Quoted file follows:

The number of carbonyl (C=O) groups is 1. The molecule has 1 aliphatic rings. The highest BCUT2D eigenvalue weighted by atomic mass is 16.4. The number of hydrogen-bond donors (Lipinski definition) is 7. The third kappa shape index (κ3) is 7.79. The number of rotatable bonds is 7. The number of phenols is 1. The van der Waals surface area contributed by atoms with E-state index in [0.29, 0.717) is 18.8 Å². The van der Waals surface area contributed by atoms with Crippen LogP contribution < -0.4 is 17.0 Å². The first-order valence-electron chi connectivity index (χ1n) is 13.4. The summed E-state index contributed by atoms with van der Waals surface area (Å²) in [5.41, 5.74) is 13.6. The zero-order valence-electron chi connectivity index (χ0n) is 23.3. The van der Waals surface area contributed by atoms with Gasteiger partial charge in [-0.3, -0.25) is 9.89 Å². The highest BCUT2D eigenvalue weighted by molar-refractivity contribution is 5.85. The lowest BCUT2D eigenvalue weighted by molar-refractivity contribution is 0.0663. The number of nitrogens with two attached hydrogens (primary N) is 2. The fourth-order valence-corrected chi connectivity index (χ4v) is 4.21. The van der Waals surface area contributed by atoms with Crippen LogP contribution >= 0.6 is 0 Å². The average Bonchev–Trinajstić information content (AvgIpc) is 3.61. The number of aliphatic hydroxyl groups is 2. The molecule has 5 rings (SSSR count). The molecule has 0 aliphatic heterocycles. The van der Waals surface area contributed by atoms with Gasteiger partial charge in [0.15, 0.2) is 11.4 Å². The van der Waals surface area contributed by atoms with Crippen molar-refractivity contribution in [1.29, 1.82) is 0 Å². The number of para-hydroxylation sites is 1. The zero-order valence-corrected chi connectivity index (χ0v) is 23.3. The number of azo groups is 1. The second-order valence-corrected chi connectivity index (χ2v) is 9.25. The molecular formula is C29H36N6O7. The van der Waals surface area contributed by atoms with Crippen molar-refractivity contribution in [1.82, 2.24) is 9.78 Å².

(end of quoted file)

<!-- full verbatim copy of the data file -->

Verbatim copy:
The number of carbonyl (C=O) groups is 1. The molecule has 1 aliphatic rings. The highest BCUT2D eigenvalue weighted by atomic mass is 16.4. The number of hydrogen-bond donors (Lipinski definition) is 7. The third kappa shape index (κ3) is 7.79. The number of rotatable bonds is 7. The number of phenols is 1. The van der Waals surface area contributed by atoms with E-state index in [0.29, 0.717) is 18.8 Å². The van der Waals surface area contributed by atoms with Crippen LogP contribution < -0.4 is 17.0 Å². The first-order valence-electron chi connectivity index (χ1n) is 13.4. The summed E-state index contributed by atoms with van der Waals surface area (Å²) in [5.41, 5.74) is 13.6. The zero-order valence-electron chi connectivity index (χ0n) is 23.3. The van der Waals surface area contributed by atoms with Gasteiger partial charge in [-0.3, -0.25) is 9.89 Å². The highest BCUT2D eigenvalue weighted by molar-refractivity contribution is 5.85. The lowest BCUT2D eigenvalue weighted by molar-refractivity contribution is 0.0663. The number of nitrogens with two attached hydrogens (primary N) is 2. The fourth-order valence-corrected chi connectivity index (χ4v) is 4.21. The van der Waals surface area contributed by atoms with Crippen LogP contribution >= 0.6 is 0 Å². The average Bonchev–Trinajstić information content (AvgIpc) is 3.61. The number of aliphatic hydroxyl groups is 2. The molecule has 5 rings (SSSR count). The molecule has 0 aliphatic heterocycles. The van der Waals surface area contributed by atoms with Gasteiger partial charge in [0.15, 0.2) is 11.4 Å². The van der Waals surface area contributed by atoms with Crippen molar-refractivity contribution in [1.29, 1.82) is 0 Å². The number of para-hydroxylation sites is 1. The zero-order valence-corrected chi connectivity index (χ0v) is 23.3. The number of azo groups is 1. The second-order valence-corrected chi connectivity index (χ2v) is 9.25. The molecular formula is C29H36N6O7. The van der Waals surface area contributed by atoms with Crippen molar-refractivity contribution in [1.82, 2.24) is 9.78 Å².